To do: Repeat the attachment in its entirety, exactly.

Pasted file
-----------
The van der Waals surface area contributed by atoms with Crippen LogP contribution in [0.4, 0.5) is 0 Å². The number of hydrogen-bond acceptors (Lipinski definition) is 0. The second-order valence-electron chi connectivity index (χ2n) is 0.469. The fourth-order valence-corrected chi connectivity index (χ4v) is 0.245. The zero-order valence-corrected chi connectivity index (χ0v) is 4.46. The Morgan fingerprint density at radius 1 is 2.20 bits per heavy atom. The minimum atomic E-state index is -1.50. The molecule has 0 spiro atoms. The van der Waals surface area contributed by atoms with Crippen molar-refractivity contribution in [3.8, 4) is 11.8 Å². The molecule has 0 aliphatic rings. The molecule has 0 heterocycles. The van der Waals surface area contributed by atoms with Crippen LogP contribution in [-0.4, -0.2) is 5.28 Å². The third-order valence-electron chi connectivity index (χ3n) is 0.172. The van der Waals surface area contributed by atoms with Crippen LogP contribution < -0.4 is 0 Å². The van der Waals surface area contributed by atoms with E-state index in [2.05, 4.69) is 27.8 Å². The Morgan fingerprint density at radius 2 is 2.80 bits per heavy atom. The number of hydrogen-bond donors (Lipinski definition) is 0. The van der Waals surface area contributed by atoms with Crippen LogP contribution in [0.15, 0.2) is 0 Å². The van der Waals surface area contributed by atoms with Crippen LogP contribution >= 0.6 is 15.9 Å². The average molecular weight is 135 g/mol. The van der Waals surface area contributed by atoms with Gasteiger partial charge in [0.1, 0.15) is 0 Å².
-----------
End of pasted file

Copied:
The van der Waals surface area contributed by atoms with Crippen LogP contribution in [0.4, 0.5) is 0 Å². The number of hydrogen-bond acceptors (Lipinski definition) is 0. The second-order valence-electron chi connectivity index (χ2n) is 0.469. The fourth-order valence-corrected chi connectivity index (χ4v) is 0.245. The zero-order valence-corrected chi connectivity index (χ0v) is 4.46. The Morgan fingerprint density at radius 1 is 2.20 bits per heavy atom. The minimum atomic E-state index is -1.50. The molecule has 0 spiro atoms. The van der Waals surface area contributed by atoms with Crippen molar-refractivity contribution in [3.8, 4) is 11.8 Å². The molecule has 0 aliphatic rings. The molecule has 0 heterocycles. The van der Waals surface area contributed by atoms with Crippen LogP contribution in [-0.4, -0.2) is 5.28 Å². The third-order valence-electron chi connectivity index (χ3n) is 0.172. The van der Waals surface area contributed by atoms with Crippen LogP contribution < -0.4 is 0 Å². The van der Waals surface area contributed by atoms with E-state index in [2.05, 4.69) is 27.8 Å². The Morgan fingerprint density at radius 2 is 2.80 bits per heavy atom. The number of hydrogen-bond donors (Lipinski definition) is 0. The van der Waals surface area contributed by atoms with Crippen LogP contribution in [0.15, 0.2) is 0 Å². The van der Waals surface area contributed by atoms with Crippen LogP contribution >= 0.6 is 15.9 Å². The average molecular weight is 135 g/mol. The van der Waals surface area contributed by atoms with Gasteiger partial charge in [0.1, 0.15) is 0 Å².